The subject of the title essay might seem paradoxical given Picasso’s mythic status as the radical, creative force par excellence in 20th century art: it implies that the astonishing diversity of materials and styles that Picasso employed over the course of his long career form a meaningful aesthetic unity, the myriad aspects of which unfold as part of a larger imaginative project. To be sure, this interpretation has never been regarded as obvious. As early as 1901, poet and critic Félicien Fagus observed that in Picasso “many likely influences can be distinguished—Delacroix, Manet…Monet, Van Gogh, Pissarro, Toulouse-Lautrec, Degas, Forain, Rops… Each one a passing phase, taking flight as soon as caught… Picasso’s passionate surge forward has not yet left him the leisure to forge a personal style.” More recently, in her book The Picasso Papers, Rosalind Krauss argues that, after the great collages of 1914 (e.g. “Pipe and Sheet Music,” and “Pipe and Wineglass”), Picasso retreated into mechanical, virtuosic pastiche and Cubist self-parody as an anxious reaction to the emergence of avant-garde (Picabia in his Dada period, Duchamp, Marinetti and the Italian Futurists, Russian Constructivism), which, influenced by Cubist technique, rejected the traditional concept of the artist. Unlike Krauss, a devoted student of French post-structuralism and an obsessed foe of Clement Greenberg’s ideas, Schapiro does not approach the eclectic discontinuities of Picasso’s art from the closed point of view of a philosophy of modernism. Instead, he begins by asking questions about the differing characteristics of Picasso’s works and career:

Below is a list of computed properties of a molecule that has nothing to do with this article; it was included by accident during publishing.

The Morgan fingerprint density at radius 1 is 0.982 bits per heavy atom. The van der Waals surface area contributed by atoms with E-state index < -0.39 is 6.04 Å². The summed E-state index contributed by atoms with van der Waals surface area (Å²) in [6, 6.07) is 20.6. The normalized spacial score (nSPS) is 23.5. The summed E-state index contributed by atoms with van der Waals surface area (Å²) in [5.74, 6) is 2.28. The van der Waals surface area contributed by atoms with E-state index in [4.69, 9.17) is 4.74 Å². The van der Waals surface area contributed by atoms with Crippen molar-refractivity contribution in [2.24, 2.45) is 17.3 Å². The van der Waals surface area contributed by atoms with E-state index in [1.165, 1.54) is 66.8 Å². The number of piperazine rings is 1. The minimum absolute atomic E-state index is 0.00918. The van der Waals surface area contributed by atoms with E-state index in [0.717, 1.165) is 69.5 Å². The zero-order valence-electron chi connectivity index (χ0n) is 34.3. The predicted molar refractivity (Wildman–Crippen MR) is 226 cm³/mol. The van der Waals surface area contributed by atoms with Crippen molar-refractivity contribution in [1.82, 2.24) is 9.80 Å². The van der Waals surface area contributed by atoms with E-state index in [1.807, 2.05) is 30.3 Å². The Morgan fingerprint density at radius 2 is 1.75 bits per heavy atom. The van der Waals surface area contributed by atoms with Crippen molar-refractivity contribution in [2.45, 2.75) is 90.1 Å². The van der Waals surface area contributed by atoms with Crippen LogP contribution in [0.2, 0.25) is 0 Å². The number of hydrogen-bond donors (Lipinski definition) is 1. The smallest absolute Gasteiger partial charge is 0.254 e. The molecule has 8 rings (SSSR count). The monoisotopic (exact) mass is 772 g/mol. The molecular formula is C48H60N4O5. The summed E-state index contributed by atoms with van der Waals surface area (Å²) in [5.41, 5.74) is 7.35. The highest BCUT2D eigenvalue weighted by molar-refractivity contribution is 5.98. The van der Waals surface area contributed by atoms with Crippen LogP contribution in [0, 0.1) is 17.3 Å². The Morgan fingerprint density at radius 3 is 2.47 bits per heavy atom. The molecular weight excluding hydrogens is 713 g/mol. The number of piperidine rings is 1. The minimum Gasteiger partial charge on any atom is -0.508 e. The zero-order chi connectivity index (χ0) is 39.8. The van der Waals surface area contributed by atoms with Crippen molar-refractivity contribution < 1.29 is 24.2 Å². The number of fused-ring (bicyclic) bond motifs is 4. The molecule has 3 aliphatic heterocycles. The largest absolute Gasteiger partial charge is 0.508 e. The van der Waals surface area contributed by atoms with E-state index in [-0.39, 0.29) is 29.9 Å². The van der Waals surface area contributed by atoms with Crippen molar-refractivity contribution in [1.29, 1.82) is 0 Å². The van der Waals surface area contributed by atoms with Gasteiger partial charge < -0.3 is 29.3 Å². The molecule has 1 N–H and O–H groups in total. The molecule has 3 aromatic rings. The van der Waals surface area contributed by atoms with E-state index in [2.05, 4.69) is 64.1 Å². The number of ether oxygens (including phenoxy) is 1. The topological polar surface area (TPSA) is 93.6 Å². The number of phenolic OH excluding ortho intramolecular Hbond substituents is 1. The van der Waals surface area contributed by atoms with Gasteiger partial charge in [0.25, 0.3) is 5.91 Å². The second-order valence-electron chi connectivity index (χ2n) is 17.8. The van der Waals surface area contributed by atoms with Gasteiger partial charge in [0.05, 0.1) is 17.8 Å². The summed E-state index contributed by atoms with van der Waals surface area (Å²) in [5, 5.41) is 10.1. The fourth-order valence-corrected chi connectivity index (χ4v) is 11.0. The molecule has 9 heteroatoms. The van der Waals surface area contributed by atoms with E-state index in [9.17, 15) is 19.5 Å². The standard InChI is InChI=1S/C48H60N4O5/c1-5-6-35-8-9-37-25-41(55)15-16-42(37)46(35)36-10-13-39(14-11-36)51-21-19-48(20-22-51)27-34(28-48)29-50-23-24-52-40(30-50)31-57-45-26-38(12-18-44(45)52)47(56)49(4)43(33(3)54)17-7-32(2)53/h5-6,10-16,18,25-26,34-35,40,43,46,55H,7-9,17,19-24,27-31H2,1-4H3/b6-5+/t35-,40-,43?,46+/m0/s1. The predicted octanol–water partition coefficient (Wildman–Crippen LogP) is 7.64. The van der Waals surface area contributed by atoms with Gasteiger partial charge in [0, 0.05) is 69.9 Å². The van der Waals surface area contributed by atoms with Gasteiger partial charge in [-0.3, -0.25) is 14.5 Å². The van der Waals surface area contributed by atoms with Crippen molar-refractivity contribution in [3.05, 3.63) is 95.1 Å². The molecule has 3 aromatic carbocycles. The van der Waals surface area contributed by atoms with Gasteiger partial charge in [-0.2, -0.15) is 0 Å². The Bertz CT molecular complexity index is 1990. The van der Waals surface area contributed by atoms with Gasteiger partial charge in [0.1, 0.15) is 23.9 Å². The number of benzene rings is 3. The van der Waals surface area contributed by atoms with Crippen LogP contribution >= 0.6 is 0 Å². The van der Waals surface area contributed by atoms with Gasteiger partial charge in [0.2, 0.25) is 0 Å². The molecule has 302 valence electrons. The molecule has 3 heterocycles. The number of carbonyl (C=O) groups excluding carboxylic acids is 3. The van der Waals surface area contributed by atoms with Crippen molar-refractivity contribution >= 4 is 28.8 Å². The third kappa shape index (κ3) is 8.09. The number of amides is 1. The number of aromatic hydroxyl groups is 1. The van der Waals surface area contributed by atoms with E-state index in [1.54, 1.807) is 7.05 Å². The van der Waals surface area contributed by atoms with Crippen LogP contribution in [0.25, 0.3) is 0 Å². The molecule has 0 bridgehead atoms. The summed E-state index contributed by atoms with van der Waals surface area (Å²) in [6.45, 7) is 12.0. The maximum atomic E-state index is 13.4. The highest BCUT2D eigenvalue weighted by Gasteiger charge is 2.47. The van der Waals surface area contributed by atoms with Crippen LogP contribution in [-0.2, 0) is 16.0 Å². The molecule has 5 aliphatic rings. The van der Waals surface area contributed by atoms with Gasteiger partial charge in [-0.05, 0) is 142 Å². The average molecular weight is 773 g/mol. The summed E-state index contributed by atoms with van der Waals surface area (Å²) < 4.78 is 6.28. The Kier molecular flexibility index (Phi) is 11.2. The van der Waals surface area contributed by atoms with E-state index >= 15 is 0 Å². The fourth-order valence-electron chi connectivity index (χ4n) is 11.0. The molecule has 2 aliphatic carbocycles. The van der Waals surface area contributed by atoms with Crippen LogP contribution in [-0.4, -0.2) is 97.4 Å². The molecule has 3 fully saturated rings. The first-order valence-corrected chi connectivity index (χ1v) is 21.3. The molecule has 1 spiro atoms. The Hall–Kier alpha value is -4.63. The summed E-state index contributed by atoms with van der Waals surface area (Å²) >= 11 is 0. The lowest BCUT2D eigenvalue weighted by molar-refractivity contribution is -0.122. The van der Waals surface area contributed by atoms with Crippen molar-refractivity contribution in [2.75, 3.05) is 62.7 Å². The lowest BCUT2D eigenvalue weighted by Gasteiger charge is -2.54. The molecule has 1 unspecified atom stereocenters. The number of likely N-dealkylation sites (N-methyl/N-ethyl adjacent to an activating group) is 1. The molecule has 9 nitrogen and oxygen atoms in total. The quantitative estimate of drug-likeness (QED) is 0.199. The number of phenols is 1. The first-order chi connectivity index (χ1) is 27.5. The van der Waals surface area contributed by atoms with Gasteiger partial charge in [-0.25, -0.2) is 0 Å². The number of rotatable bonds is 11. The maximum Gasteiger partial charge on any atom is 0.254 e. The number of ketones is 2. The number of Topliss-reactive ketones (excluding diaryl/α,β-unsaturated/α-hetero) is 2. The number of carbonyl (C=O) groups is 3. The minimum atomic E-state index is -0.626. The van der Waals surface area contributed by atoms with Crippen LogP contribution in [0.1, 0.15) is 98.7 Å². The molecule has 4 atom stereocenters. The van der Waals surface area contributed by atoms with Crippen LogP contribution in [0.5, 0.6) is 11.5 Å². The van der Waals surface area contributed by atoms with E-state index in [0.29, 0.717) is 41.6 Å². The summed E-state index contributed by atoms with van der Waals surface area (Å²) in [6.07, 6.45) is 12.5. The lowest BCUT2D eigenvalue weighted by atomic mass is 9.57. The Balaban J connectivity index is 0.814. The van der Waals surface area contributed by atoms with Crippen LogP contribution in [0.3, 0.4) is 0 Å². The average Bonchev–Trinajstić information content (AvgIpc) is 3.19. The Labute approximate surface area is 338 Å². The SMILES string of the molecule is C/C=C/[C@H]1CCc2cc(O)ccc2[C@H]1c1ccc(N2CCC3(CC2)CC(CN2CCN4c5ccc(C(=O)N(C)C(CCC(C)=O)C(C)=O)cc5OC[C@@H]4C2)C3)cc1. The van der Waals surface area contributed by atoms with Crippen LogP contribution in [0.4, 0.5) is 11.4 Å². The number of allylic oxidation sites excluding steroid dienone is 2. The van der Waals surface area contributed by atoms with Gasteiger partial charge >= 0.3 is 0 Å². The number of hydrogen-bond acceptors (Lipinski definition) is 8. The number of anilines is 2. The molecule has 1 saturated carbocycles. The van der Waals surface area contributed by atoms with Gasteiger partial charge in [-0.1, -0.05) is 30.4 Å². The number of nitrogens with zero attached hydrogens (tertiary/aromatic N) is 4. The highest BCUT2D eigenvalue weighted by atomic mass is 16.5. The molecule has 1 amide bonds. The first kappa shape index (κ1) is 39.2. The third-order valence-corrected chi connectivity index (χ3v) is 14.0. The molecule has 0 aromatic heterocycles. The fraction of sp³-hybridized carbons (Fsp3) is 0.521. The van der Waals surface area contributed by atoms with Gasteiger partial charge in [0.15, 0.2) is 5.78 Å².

What sort of sense has this passage? Does the artist expand his world? Does he make discoveries? Does he enrich your sense of being and the possibility of his art through that succession? In other words, does the course or career of the successive styles and even the occasion of working in several styles at the same time introduce an element of enrichment, of value, or do these fail to emerge from the succession? And finally can we ask, how does the career as a whole, as observed through the variety of works and the unfolding of certain characteristics, speak to us as human beings who share with the artist within our own culture certain broad aims with reference to self-development and to our self-realization as human beings?